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IMPRESSIONS: Roy Assaf Dance's New York Premiere at Baryshnikov Arts Center

IMPRESSIONS: Roy Assaf Dance's New York Premiere at Baryshnikov Arts Center
Stacey Menchel Kussell

By Stacey Menchel Kussell
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Published on October 24, 2017
Photo: Stephanie Berger

October 12-13, 2017

Choreographer: Roy Assaf

Dancers: Roy Assaf, Madison Hoke, Igal Furman, Avshalom Latucha

Music: Handel, Beethoven, Marmalade; Yoram Taharlev

Lighting Design: Dani Fishof and Omer Sheizef

Artistic Advisors: Sahar Azimi and Ronit Ziv


I have been covering contemporary dance from Israel for almost a decade, and I remain intrigued by its vibrancy. With a steady sprouting of new companies taking refreshing approaches to the choreographic process, the nation continues to redefine the creation of movement. 

Roy Assaf is one of these new Israeli voices, and one that shows a clear interest in examining intimacy in human relationships. On October 12, 2017, his company Roy Assaf Dance made its New York premiere with the double-bill Six Years Later and The Hill at the Baryshnikov Arts Center.

Six Years Later unfolds as a duet between a man and women, but it could be about any romantic partnership tested over time. Set to music by Handel, Beethoven, and Marmalade, the piece takes the viewer on a journey, albeit a nonlinear one. Taken literally as the title suggests, the lovers could be revisiting their union after time apart. 

A woman does a back bend in mid air. She supports herself by pressing her hand into her partner's upper back. The partner spots her from below.
Roy Assaf Dance's Six Years Later; Pictured: Roy Assaf and Madison Hoke. Photo: Stephanie Berger.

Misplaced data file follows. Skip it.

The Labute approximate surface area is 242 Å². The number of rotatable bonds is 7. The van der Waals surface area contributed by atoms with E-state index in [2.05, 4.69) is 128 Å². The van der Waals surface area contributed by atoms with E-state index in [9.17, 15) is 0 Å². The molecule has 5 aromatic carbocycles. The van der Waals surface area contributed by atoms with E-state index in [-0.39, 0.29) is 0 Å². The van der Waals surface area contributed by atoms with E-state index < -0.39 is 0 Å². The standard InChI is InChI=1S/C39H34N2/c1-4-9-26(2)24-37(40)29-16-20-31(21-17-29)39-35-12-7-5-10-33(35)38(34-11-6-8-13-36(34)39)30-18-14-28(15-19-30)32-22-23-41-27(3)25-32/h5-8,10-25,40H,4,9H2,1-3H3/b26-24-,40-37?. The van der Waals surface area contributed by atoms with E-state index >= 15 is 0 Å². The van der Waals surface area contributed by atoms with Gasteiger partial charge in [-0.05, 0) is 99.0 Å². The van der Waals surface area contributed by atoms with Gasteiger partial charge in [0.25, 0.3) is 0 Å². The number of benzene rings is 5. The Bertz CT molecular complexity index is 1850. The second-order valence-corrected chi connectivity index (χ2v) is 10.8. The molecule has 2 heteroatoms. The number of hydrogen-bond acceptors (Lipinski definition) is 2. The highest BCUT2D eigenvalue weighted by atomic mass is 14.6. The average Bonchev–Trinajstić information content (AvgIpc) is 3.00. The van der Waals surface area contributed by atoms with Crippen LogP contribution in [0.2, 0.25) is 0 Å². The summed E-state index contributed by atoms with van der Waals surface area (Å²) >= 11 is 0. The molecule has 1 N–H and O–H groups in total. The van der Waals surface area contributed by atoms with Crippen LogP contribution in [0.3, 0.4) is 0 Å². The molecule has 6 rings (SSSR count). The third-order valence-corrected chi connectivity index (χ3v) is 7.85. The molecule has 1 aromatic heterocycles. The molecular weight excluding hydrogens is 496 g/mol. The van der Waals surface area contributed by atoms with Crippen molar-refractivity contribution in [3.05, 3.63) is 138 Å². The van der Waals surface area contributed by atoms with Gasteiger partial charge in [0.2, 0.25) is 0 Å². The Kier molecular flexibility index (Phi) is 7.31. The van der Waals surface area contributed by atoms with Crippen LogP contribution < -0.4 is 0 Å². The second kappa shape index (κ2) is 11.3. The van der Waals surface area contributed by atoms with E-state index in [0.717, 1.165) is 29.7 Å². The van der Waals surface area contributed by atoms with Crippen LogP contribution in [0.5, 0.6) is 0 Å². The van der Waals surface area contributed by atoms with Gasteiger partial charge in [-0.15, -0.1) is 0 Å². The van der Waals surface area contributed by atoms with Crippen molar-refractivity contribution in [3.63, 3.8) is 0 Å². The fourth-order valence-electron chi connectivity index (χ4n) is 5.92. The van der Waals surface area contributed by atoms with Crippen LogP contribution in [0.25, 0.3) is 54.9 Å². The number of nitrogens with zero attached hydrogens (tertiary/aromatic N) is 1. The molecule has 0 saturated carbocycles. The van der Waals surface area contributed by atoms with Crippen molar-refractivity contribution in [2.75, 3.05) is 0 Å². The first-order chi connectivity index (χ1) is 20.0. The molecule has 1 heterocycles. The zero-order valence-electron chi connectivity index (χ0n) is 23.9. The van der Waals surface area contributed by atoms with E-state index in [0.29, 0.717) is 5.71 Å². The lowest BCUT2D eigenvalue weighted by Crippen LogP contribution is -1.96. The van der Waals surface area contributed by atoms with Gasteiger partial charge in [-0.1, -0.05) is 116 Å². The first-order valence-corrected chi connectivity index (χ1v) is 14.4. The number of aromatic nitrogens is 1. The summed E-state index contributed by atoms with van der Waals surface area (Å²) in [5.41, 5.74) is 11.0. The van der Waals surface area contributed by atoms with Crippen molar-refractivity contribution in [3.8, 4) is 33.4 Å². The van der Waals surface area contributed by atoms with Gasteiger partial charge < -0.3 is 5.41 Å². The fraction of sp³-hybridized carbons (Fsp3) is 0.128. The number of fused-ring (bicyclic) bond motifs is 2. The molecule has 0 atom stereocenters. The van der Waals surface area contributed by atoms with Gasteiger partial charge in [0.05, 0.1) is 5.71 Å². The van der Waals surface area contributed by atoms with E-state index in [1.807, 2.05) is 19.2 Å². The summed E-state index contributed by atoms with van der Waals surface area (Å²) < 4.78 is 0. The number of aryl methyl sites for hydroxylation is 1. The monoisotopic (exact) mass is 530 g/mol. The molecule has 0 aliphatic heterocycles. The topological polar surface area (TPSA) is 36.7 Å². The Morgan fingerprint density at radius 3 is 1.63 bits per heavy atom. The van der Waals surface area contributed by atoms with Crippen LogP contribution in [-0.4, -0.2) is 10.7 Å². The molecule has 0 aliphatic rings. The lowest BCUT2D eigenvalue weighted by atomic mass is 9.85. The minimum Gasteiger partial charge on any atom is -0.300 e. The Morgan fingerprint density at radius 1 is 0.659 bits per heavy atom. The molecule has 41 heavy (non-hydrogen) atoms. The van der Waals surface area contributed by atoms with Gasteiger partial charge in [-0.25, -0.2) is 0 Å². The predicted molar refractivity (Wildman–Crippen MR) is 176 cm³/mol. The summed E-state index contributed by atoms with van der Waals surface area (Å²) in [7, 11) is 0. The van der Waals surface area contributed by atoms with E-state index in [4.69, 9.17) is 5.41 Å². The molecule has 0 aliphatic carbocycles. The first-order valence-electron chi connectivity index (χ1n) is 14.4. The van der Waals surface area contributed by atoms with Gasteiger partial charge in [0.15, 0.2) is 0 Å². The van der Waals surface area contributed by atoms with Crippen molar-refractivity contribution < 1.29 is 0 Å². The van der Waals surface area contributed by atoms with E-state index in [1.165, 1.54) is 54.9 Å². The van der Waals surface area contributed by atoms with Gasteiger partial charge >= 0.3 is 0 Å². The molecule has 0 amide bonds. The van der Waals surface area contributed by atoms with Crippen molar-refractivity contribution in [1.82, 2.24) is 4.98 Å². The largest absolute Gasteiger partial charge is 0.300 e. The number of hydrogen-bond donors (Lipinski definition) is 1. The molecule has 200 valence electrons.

A dark, muscular, Mediterranean figure, Assaf performs with the lithe, long-limbed Madison Hoke. Clad in pedestrian cotton tops and pants, the dancers stay interconnected throughout, showcasing intricate abilities to shift weight and move within extreme proximity. Framed in moody, shadowy lighting, the performers’ stage becomes a secluded hideaway.

Assaf and Hoke vividly display intimacy through their gestures. They encircle their fingers as they hold hands and press together their torsos to send visible vibrations back and forth through their spines. With her neck nestled in the nook of Assaf’s shoulder, her face settled against his chest, his back, and his hands, Hoke circles her head exquisitely, adding to the sense of closeness and affection.

A poignant moment occurs when the dancers, enveloped in each other’s arms, chest-to-chest, repeat a shared vibration. Each pushes the other in the same rhythm at least a dozen times; then, suddenly, Assaf stops responding. Hoke pushes and pushes to provoke a reaction, but he stands motionless. This moment implies the relationship’s restlessness and communicative failures. 

Three men in colorful t-shirts and chinos hold hands in a diagonal line. Their right leg is outstretched in front of them.

Roy Assaf Dance's The Hill; Pictured L-R: Avshalom Latucha, Igal Furman and Roy Assaf. Photo: Stephanie Berger.

A three-man trio, The Hill flaunts more virtuosic flair. Set to the folk songs of Yoram Taharlev, the piece was inspired by a real battle in Jerusalem during the Six-Day War. Brightly lit, the stage sets a scene of sunlight and desert. The muted costumes of t-shirts and chinos evoking military fatigues are in hues of dark grays, greens, and yellows.

Interconnectivity returns as a motif. Rarely physically separated, the men yank and shove one another. They link arms in folk dance phrases, grab hands during jumps and lifts, and throw each other around by the waist. The dancers — Assaf joined by Igal Furman and Avshalom Latucha — express their fraternal bond through “rough housing.” This group manifests as a unit, a band of brothers who support each other through excitement, exhaustion, and trauma.

Many elements in Assaf’s work are characteristic of the Israeli style: the raw physicality; the use of a deep, grounded plié; and the technical expertise. All of these have been honed by Gaga technique, which allows dancers to move their bodies from fingers to eyelashes. Although narratively abstract and driven by movement, Assaf’s works stand out for their moments of emotional delicacy. The glimmers of softness amidst the impressive athleticism offer glimpses into human frailty — rendering it refreshing and alive. 


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